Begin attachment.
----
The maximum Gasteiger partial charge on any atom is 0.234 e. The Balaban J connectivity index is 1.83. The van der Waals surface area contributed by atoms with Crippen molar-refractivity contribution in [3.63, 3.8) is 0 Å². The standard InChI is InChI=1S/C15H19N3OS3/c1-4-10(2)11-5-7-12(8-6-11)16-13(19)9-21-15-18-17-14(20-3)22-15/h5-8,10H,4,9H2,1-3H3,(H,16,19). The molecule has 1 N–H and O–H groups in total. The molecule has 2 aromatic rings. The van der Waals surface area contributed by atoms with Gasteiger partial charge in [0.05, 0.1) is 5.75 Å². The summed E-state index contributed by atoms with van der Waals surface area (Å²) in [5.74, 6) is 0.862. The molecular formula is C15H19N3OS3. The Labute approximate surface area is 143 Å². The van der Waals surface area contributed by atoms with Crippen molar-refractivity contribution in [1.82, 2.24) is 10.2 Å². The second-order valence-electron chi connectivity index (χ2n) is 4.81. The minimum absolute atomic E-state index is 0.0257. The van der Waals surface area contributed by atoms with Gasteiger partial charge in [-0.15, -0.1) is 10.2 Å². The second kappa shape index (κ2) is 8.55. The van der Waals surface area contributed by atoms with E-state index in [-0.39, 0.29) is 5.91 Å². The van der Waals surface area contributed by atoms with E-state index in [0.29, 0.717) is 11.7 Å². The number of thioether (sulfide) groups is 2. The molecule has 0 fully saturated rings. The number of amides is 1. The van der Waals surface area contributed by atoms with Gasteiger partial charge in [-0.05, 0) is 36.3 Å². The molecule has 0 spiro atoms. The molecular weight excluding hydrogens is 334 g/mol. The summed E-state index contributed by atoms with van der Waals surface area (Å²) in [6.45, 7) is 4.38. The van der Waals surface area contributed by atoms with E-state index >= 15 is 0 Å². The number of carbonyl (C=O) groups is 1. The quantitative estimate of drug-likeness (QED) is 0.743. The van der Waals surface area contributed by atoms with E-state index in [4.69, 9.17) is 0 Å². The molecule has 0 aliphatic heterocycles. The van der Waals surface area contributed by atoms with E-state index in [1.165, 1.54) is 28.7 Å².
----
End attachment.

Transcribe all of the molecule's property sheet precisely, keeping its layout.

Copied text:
The maximum Gasteiger partial charge on any atom is 0.234 e. The Balaban J connectivity index is 1.83. The van der Waals surface area contributed by atoms with Crippen molar-refractivity contribution in [3.63, 3.8) is 0 Å². The standard InChI is InChI=1S/C15H19N3OS3/c1-4-10(2)11-5-7-12(8-6-11)16-13(19)9-21-15-18-17-14(20-3)22-15/h5-8,10H,4,9H2,1-3H3,(H,16,19). The molecule has 1 N–H and O–H groups in total. The molecule has 2 aromatic rings. The van der Waals surface area contributed by atoms with Gasteiger partial charge in [0.05, 0.1) is 5.75 Å². The summed E-state index contributed by atoms with van der Waals surface area (Å²) in [5.74, 6) is 0.862. The molecular formula is C15H19N3OS3. The Labute approximate surface area is 143 Å². The van der Waals surface area contributed by atoms with Crippen molar-refractivity contribution in [1.82, 2.24) is 10.2 Å². The second-order valence-electron chi connectivity index (χ2n) is 4.81. The minimum absolute atomic E-state index is 0.0257. The van der Waals surface area contributed by atoms with Gasteiger partial charge in [-0.15, -0.1) is 10.2 Å². The second kappa shape index (κ2) is 8.55. The van der Waals surface area contributed by atoms with E-state index in [-0.39, 0.29) is 5.91 Å². The van der Waals surface area contributed by atoms with E-state index in [0.29, 0.717) is 11.7 Å². The number of thioether (sulfide) groups is 2. The molecule has 0 fully saturated rings. The number of amides is 1. The van der Waals surface area contributed by atoms with Gasteiger partial charge in [-0.05, 0) is 36.3 Å². The molecule has 0 spiro atoms. The molecular weight excluding hydrogens is 334 g/mol. The summed E-state index contributed by atoms with van der Waals surface area (Å²) in [6.45, 7) is 4.38. The van der Waals surface area contributed by atoms with E-state index >= 15 is 0 Å². The number of carbonyl (C=O) groups is 1. The quantitative estimate of drug-likeness (QED) is 0.743. The van der Waals surface area contributed by atoms with E-state index in [4.69, 9.17) is 0 Å². The molecule has 0 aliphatic heterocycles. The van der Waals surface area contributed by atoms with E-state index in [1.165, 1.54) is 28.7 Å².